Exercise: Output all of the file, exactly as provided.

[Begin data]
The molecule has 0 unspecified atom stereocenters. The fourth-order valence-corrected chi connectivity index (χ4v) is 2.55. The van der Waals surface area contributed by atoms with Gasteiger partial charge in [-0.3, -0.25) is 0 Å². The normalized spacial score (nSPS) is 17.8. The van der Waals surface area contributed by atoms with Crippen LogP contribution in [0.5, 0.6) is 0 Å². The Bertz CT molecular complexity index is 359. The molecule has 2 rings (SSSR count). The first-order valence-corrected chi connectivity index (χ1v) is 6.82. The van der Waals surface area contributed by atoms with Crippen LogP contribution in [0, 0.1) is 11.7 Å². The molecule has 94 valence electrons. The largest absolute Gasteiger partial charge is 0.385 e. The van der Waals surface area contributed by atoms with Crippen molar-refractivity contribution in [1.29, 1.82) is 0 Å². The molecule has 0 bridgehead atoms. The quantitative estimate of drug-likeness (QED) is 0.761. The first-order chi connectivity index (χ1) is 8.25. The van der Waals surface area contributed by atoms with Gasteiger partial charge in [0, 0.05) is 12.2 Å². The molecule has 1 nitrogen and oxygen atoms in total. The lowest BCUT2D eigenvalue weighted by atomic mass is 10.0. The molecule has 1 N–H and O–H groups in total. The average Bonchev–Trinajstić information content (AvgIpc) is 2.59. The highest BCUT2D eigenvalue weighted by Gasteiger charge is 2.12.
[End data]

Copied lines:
The molecule has 0 unspecified atom stereocenters. The fourth-order valence-corrected chi connectivity index (χ4v) is 2.55. The van der Waals surface area contributed by atoms with Gasteiger partial charge in [-0.3, -0.25) is 0 Å². The normalized spacial score (nSPS) is 17.8. The van der Waals surface area contributed by atoms with Crippen LogP contribution in [0.5, 0.6) is 0 Å². The Bertz CT molecular complexity index is 359. The molecule has 2 rings (SSSR count). The first-order valence-corrected chi connectivity index (χ1v) is 6.82. The van der Waals surface area contributed by atoms with Crippen LogP contribution in [0, 0.1) is 11.7 Å². The molecule has 94 valence electrons. The largest absolute Gasteiger partial charge is 0.385 e. The van der Waals surface area contributed by atoms with Crippen molar-refractivity contribution in [1.29, 1.82) is 0 Å². The molecule has 0 bridgehead atoms. The quantitative estimate of drug-likeness (QED) is 0.761. The first-order chi connectivity index (χ1) is 8.25. The van der Waals surface area contributed by atoms with Gasteiger partial charge in [0, 0.05) is 12.2 Å². The molecule has 1 nitrogen and oxygen atoms in total. The lowest BCUT2D eigenvalue weighted by atomic mass is 10.0. The molecule has 1 N–H and O–H groups in total. The average Bonchev–Trinajstić information content (AvgIpc) is 2.59. The highest BCUT2D eigenvalue weighted by Gasteiger charge is 2.12.